There's still a role for chemotherapy in the age of personalized medicine, NPR reports.
"We're in a transition state right now where the types of available treatments are changing," Robert Comis, an oncologist at Drexel University, says. "But we can't lose sight of the fact that cytotoxic chemotherapy has cured many, many patients."
He and others tell NPR that chemotherapy is often used in combination with newer approaches. Chemotherapy, NPR notes, is being be used to put the brakes on fast-growing tumors to give newer treatments like immunotherapy time to work. In clinical trials where immunotherapies don't always work, the treatments are often given in combination with chemotherapy.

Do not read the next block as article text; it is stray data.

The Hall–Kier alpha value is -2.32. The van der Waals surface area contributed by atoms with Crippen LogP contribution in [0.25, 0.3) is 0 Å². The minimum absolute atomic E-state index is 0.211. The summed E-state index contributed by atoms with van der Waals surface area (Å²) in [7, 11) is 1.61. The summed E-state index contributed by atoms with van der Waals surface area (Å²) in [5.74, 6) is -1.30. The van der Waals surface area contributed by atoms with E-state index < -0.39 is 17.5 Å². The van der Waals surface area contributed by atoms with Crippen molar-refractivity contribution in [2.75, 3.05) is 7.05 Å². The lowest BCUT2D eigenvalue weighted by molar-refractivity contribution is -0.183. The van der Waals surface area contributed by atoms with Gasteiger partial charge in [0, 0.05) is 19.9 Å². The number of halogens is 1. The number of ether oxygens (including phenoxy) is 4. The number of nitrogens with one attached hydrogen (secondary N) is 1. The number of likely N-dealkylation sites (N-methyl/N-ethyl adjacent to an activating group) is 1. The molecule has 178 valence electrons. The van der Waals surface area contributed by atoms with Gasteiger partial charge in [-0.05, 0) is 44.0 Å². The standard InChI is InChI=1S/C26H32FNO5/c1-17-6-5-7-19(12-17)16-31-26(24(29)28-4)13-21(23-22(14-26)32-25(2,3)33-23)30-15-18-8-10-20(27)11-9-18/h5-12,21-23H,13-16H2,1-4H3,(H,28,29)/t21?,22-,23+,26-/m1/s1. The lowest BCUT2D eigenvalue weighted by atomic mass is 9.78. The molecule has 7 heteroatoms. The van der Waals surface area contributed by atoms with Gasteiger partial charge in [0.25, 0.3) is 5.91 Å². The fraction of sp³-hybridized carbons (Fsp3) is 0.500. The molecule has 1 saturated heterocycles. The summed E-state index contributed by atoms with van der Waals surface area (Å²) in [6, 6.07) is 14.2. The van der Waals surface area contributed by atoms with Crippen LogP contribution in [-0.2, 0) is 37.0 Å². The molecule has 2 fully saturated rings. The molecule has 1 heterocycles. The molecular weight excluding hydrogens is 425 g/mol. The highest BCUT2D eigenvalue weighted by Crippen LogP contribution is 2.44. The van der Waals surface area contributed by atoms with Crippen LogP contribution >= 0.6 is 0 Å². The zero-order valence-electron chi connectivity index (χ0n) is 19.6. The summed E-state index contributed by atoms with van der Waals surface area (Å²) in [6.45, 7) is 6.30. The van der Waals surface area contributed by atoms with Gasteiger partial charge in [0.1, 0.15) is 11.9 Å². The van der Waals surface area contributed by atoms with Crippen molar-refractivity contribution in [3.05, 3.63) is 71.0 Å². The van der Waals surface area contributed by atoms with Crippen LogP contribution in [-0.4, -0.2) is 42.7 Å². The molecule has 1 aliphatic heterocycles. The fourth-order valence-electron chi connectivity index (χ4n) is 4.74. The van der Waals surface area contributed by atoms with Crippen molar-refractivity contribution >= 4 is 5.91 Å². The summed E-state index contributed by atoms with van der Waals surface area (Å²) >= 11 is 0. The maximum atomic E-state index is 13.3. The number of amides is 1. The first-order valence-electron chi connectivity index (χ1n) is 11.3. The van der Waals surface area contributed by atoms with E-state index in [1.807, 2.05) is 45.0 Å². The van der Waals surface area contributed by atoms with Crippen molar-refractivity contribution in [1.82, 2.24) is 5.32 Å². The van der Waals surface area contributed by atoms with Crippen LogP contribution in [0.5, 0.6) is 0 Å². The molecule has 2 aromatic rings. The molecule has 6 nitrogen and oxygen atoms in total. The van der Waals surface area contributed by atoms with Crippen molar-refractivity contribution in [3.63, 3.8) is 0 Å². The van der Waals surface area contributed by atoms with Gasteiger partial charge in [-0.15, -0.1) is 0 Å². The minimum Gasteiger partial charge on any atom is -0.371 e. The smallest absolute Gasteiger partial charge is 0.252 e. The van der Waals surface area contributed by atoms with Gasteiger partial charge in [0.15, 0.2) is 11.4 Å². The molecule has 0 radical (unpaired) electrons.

Chemotherapy also appears to bolster the immune system in some situations that researchers hope to exploit. A few decades ago, Comis tested radiation therapy in combination with two cycles of chemotherapy, which isn't enough to be effective, but he found that the patients did better than expected with the addition of chemotherapy. Similarly, he's found more recently that adding chemotherapy to a metastatic prostate cancer regimen increased survival by more than a year.